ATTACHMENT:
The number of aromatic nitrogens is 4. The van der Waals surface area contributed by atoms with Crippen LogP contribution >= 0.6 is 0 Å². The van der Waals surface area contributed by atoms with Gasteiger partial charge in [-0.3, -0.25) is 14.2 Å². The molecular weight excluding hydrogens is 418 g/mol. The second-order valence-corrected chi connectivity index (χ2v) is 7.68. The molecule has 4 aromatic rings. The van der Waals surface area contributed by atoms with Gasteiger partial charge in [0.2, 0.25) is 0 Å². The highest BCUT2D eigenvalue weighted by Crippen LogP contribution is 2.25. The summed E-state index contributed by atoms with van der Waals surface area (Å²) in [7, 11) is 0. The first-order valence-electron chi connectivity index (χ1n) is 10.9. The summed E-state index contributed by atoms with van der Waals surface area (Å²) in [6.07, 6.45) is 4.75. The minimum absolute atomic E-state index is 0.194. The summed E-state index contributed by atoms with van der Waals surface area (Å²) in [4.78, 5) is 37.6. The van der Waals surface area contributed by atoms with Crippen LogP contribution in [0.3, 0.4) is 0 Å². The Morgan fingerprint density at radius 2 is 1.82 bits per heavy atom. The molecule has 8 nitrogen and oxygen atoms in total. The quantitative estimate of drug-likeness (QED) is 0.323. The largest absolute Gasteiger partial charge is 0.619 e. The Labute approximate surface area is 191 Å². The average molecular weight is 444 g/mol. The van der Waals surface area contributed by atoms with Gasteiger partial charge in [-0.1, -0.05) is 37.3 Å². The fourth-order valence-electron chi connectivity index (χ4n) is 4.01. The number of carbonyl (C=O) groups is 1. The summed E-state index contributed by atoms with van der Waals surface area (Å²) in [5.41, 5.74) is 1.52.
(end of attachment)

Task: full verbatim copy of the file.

The number of aromatic nitrogens is 4. The van der Waals surface area contributed by atoms with Crippen LogP contribution >= 0.6 is 0 Å². The van der Waals surface area contributed by atoms with Gasteiger partial charge in [-0.3, -0.25) is 14.2 Å². The molecular weight excluding hydrogens is 418 g/mol. The second-order valence-corrected chi connectivity index (χ2v) is 7.68. The molecule has 4 aromatic rings. The van der Waals surface area contributed by atoms with Gasteiger partial charge in [0.2, 0.25) is 0 Å². The highest BCUT2D eigenvalue weighted by Crippen LogP contribution is 2.25. The summed E-state index contributed by atoms with van der Waals surface area (Å²) in [7, 11) is 0. The first-order valence-electron chi connectivity index (χ1n) is 10.9. The summed E-state index contributed by atoms with van der Waals surface area (Å²) in [6.07, 6.45) is 4.75. The minimum absolute atomic E-state index is 0.194. The summed E-state index contributed by atoms with van der Waals surface area (Å²) in [4.78, 5) is 37.6. The van der Waals surface area contributed by atoms with Crippen LogP contribution in [0.3, 0.4) is 0 Å². The Morgan fingerprint density at radius 2 is 1.82 bits per heavy atom. The molecule has 8 nitrogen and oxygen atoms in total. The quantitative estimate of drug-likeness (QED) is 0.323. The largest absolute Gasteiger partial charge is 0.619 e. The Labute approximate surface area is 191 Å². The average molecular weight is 444 g/mol. The van der Waals surface area contributed by atoms with Gasteiger partial charge in [-0.1, -0.05) is 37.3 Å². The fourth-order valence-electron chi connectivity index (χ4n) is 4.01. The number of carbonyl (C=O) groups is 1. The summed E-state index contributed by atoms with van der Waals surface area (Å²) in [5.41, 5.74) is 1.52.